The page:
collections
European

Adolphe Lesrel

France 1839-1929
Cavaliers at Cards 73.0017.5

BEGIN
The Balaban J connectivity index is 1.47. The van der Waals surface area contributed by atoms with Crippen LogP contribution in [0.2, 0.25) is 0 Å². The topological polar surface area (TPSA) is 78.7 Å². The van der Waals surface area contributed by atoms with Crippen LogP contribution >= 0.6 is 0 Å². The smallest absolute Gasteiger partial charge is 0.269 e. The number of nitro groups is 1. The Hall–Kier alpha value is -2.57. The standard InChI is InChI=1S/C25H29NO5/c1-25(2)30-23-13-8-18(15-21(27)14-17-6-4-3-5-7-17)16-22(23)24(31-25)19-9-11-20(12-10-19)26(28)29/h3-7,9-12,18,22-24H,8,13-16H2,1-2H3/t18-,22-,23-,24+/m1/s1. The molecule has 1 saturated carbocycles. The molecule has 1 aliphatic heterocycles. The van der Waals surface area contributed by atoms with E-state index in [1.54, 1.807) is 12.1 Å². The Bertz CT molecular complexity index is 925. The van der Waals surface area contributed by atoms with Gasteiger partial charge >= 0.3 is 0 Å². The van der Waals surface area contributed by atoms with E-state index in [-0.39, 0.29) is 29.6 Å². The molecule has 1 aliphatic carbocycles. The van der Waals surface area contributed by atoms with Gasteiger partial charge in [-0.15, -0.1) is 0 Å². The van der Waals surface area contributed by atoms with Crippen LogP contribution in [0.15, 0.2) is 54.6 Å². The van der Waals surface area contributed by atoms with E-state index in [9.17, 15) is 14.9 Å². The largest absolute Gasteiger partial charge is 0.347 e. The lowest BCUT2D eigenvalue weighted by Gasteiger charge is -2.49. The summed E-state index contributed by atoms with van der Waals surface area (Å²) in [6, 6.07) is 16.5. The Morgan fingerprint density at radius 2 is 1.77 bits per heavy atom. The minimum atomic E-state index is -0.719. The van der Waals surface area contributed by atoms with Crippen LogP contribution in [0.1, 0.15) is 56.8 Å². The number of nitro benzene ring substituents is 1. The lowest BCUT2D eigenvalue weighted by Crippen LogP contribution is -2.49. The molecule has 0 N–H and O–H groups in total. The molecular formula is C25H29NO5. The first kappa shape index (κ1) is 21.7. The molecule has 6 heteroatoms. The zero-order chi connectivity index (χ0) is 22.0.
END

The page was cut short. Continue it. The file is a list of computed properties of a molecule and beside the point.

The mid-nineteenth century was a period in which there was an interest in highly romanticized views of the past. The rise of the historical novel, by authors such as Sir Walter Scott and Alexander Dumas contributed to the public craze for things historical. Artists, too, responded to this interest, creating a new genre (category) of painting using historical recreations sometimes called "set pieces" (arranged groupings with stage scenery). Lesrel's debut occurred six years before the death in 1891 of his idol, France's best known and highest paid painter of historical scenes and "set pieces", Jean Louis Ernest Meissonier. Modeling his career after Meissonier's, Lesrel began exhibiting his work at the Société des Artistes Français in 1885. Like Meissonier, Lesrel was attentive to minute detail, displaying the same highly polished "finish" and the same devotion to period research, color, and textural display. In this painting of French cavaliers in seventeenth-century period costume, he employs one of his favorite devices, focused light, to showcase his virtuosity for depicting the textural qualities of velvet, leather, brass, and wood.

 

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